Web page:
There’s a famous Crowded House song that tells of the changeable weather in New Zealand:
The sun shines on the black clouds hanging over the domain
Even when you’re feeling warm
The temperature could drop away
Like four seasons in one day.
Lyrics that could easily apply to England in April 2016. What is going on with this crazy weather? Through glass the sun is HOT (temperatures hitting 35c+ in my greenhouse) but then blink and suddenly it’s snowing, or at least sleeting. My late afternoon visit to the allotment resulted in freezing fingers and reddened cheeks.
It’s difficult weather for veg and flower growing as I have seedlings that need to be outside already. At the weekend I succumbed and planted out my overwintered sweet-peas, which were threatening to literally put down roots in the greenhouse unless given a new home. They’re surviving this week’s Arctic blasts cheerily enough, protected from the wind by some perspex squares salvaged from an art project, and cosseted with thorny branches to ward off the pigeon.
The lettuces aren’t doing so well – the lollo rosso looks suspiciously slimy – but the spinach actually looks happier now than when I planted it out. Some veg do well for the cold weather, of course, and the parsnips and leeks (sowed one full year ago) look a heck of a lot better now than they did back in our warm, soggy autumn.
But spring is apparently here: I have tulips in bloom and the cherry tree outside our flat is tinged with delicate pink blossom. It was St George’s day at the weekend, the traditional start of the English asparagus season, and so today I took a VERY circuitous route home from a meeting to track down some of Evesham’s finest.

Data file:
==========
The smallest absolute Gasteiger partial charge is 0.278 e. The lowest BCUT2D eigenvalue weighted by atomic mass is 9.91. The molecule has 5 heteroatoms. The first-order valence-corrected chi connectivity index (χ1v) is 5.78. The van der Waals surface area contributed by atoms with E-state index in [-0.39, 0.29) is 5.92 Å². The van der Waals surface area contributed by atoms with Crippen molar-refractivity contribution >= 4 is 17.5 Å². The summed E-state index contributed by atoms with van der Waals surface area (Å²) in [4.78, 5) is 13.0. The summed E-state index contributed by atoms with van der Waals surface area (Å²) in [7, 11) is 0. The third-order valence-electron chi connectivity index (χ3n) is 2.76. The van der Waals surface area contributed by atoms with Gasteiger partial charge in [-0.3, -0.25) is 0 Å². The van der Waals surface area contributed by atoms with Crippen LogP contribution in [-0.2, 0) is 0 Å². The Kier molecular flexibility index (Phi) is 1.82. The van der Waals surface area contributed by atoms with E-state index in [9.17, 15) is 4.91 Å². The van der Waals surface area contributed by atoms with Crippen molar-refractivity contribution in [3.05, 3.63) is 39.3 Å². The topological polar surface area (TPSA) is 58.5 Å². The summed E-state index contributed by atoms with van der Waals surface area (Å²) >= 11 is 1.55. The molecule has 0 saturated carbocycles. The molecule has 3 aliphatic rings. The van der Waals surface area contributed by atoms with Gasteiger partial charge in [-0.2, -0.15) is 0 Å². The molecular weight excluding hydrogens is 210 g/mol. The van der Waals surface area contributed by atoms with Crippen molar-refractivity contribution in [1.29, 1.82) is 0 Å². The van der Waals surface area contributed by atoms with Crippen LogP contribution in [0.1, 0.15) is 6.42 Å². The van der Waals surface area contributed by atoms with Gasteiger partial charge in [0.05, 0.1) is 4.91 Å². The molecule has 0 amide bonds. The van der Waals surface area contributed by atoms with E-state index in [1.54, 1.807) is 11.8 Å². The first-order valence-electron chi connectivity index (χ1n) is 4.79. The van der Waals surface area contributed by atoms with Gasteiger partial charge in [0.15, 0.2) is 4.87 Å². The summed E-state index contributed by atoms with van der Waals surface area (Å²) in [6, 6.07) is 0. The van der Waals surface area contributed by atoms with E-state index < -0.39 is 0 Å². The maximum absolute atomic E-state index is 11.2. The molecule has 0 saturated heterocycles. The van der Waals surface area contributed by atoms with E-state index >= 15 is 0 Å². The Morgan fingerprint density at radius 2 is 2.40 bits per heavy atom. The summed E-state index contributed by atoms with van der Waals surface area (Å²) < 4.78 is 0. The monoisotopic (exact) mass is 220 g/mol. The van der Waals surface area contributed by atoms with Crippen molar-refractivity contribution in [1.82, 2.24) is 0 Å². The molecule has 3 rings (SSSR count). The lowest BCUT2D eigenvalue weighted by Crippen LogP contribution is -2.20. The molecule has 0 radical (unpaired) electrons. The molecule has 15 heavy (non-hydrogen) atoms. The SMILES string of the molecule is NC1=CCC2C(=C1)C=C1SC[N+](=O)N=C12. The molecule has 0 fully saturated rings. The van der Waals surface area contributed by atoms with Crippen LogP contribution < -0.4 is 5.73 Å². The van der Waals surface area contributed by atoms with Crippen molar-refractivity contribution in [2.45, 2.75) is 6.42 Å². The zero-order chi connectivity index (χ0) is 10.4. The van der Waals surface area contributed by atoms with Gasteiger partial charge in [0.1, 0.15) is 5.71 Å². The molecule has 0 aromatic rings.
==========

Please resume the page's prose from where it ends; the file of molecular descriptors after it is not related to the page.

Two bunches of asparagus set me back the princely sum of £9.66 and even the seasoned assistant in the farm shop took a sharp intake of breath. I don’t care. It’s NEW SEASON ASPARAGUS…the first culinary highpoint of the year. These spears are to be lightly steamed and served with jersey royals that I will toss in butter and anoint with sorrel from the allotment.
In other allotment news, I’ve planted out the potatoes and direct sown various kales and brassicas (I want to see how these lot do against the ones that I’m raising under glass). Oh! And we’ve got hold of some guttering to see if it does indeed make a happy home for salad plants. Keep you posted.
ps. Dear reader, we have a mortgage and aim to move house in a few weeks. Thanks for all the nice messages to keep one’s chin up in the face of mortgage-madness.
Sowed direct: PSB, Frills of Hex, Cavolo Nero, Cima di Rapa
Sowed in a gutter in greenhouse: Chives, Chard, Tuscan lettuce mix, Spinach
Planted out: Autumn and January-sowed sweetpeas, Reine di Glace lettuce, Spinach Medania, Lollo Rosso, seed potatoes